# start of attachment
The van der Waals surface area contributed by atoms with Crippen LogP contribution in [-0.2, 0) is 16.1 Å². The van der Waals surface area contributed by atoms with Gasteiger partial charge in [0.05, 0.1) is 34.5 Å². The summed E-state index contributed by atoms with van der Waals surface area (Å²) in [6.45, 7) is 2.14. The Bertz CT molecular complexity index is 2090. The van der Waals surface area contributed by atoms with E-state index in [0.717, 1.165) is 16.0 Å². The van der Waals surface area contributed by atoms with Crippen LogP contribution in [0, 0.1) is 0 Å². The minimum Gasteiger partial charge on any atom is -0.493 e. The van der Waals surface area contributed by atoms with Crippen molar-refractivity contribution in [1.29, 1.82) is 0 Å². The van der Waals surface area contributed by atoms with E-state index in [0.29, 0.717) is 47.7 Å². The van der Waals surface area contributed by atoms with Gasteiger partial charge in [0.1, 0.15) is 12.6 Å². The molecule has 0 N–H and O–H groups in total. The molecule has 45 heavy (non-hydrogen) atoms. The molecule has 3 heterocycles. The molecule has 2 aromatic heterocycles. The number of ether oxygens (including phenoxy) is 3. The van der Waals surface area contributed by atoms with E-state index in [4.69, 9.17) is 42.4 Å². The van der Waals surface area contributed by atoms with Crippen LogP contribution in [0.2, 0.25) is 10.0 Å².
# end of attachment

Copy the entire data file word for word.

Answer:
The van der Waals surface area contributed by atoms with Crippen LogP contribution in [-0.2, 0) is 16.1 Å². The van der Waals surface area contributed by atoms with Gasteiger partial charge in [0.05, 0.1) is 34.5 Å². The summed E-state index contributed by atoms with van der Waals surface area (Å²) in [6.45, 7) is 2.14. The Bertz CT molecular complexity index is 2090. The van der Waals surface area contributed by atoms with E-state index in [0.717, 1.165) is 16.0 Å². The van der Waals surface area contributed by atoms with Crippen LogP contribution in [0, 0.1) is 0 Å². The minimum Gasteiger partial charge on any atom is -0.493 e. The van der Waals surface area contributed by atoms with Crippen molar-refractivity contribution in [1.29, 1.82) is 0 Å². The van der Waals surface area contributed by atoms with E-state index in [0.29, 0.717) is 47.7 Å². The van der Waals surface area contributed by atoms with Gasteiger partial charge in [0.1, 0.15) is 12.6 Å². The molecule has 0 N–H and O–H groups in total. The molecule has 45 heavy (non-hydrogen) atoms. The molecule has 3 heterocycles. The molecule has 2 aromatic heterocycles. The number of ether oxygens (including phenoxy) is 3. The van der Waals surface area contributed by atoms with E-state index in [4.69, 9.17) is 42.4 Å². The van der Waals surface area contributed by atoms with Crippen LogP contribution in [0.2, 0.25) is 10.0 Å².